Bottom Line: Nicotine treatment reduced cell viability dose dependently, increased ROS levels, and increased extracellular signal-regulated kinase (ERK), c-Jun N-terminal kinase (JNK), and p38 MAPK expression.While nicotine treatment increased the expression of phosphorylated cdc2 and histone H3, a marker of G2/M phase arrest, hexamethonium and Bay 11-7082 pretreatment reduced their expression.Nicotine-induced apoptosis in HK-2 cells involves the nAChRs.

View Article: PubMed Central - PubMed

Affiliation: Department of Internal Medicine, Chonnam National University Medical School, Gwangju, Korea.

ABSTRACT

Background: Nicotine is, to a large extent, responsible for smoking-mediated renal dysfunction. This study investigated nicotine's effects on renal tubular epithelial cell apoptosis in vitro and it explored the mechanisms underlying its effects.

Methods: Human proximal tubular epithelial (HK-2) cells were treated with nicotine. Cell viability was examined by using the WST-1 assay. Intracellular levels of reactive oxygen species (ROS) and the expression of mitogen-activated protein kinase (MAPK) and nuclear factor-κB (NF-κB) proteins were determined. The messenger ribonucleic acid and the protein expression associated with the nicotine acetylcholine receptors (nAChRs) in HK-2 cells was examined, and apoptosis was detected using flow cytometry, cell cycle analysis, and immunoblot analysis.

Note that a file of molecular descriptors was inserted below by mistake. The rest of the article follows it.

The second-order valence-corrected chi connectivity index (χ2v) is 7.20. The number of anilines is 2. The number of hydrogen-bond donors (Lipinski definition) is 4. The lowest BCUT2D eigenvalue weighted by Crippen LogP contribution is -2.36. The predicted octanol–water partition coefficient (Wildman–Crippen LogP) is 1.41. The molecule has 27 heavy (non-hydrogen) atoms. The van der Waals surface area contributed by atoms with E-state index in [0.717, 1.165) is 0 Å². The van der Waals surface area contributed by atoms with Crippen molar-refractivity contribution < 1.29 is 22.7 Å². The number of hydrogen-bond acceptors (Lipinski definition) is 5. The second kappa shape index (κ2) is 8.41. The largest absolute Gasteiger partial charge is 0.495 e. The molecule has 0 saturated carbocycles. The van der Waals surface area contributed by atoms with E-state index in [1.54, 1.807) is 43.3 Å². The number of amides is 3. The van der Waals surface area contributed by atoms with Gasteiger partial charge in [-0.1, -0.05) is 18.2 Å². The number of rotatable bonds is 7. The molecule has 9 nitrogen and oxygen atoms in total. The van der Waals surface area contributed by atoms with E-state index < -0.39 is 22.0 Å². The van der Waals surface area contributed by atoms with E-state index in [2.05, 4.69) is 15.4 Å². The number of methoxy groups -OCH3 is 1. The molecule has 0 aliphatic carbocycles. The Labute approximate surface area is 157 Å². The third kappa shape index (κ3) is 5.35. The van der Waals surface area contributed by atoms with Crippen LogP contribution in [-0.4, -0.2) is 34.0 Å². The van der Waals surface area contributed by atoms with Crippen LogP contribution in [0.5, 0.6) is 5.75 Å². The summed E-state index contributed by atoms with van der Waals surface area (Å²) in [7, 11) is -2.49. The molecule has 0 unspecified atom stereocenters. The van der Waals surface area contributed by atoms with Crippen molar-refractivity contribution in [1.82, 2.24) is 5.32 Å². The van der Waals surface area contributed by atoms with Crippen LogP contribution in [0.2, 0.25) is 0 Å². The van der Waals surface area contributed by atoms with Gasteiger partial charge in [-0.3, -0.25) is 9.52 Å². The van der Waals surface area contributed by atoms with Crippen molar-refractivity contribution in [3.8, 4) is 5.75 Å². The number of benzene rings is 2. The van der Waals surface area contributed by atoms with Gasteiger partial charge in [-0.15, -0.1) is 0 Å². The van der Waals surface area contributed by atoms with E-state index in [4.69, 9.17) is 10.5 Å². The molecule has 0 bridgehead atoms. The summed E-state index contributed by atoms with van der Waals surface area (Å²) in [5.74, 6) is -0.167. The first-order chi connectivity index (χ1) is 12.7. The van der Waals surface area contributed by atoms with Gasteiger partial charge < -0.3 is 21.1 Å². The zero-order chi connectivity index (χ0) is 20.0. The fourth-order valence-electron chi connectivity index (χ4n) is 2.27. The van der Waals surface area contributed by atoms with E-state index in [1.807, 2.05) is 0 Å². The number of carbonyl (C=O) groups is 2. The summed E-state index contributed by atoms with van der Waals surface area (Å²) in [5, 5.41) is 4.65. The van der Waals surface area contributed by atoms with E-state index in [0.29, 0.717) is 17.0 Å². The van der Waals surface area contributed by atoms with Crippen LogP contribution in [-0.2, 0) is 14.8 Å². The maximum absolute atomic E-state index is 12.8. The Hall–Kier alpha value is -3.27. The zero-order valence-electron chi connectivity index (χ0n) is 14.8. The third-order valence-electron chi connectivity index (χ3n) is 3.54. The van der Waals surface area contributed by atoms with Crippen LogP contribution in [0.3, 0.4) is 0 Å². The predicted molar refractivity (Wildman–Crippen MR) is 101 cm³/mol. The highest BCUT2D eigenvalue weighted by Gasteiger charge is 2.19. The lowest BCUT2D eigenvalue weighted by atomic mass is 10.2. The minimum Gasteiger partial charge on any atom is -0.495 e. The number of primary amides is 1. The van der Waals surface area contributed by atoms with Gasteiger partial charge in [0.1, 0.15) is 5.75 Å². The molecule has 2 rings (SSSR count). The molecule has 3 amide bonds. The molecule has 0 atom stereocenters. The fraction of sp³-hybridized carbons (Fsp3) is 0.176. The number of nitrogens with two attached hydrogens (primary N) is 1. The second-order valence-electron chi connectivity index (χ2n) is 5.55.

Results: The HK-2 cells were endowed with nAChRs. Nicotine treatment reduced cell viability dose dependently, increased ROS levels, and increased extracellular signal-regulated kinase (ERK), c-Jun N-terminal kinase (JNK), and p38 MAPK expression. Nicotine increased NF-κB activation, which was attenuated by N-acetyl-L-cysteine, and ERK and JNK inhibitors, but was not affected by a p38 MAPK inhibitor. Nicotine increased the Bax/Bcl-2 ratio, which was attenuated by N-acetyl-L-cysteine, the NF-κB inhibitor, Bay 11-7082, and hexamethonium, a non-specific nAChR blocker. Flow cytometry revealed nicotine-induced G2/M phase arrest. While nicotine treatment increased the expression of phosphorylated cdc2 and histone H3, a marker of G2/M phase arrest, hexamethonium and Bay 11-7082 pretreatment reduced their expression.

Conclusions: Nicotine caused apoptosis in HK-2 cells by inducing ROS generation that activated the NF-κB signaling pathway via the MAPK pathway and it arrested the cell cycle at the G2/M phase. Nicotine-induced apoptosis in HK-2 cells involves the nAChRs.

Show MeSH
Related in: MedlinePlus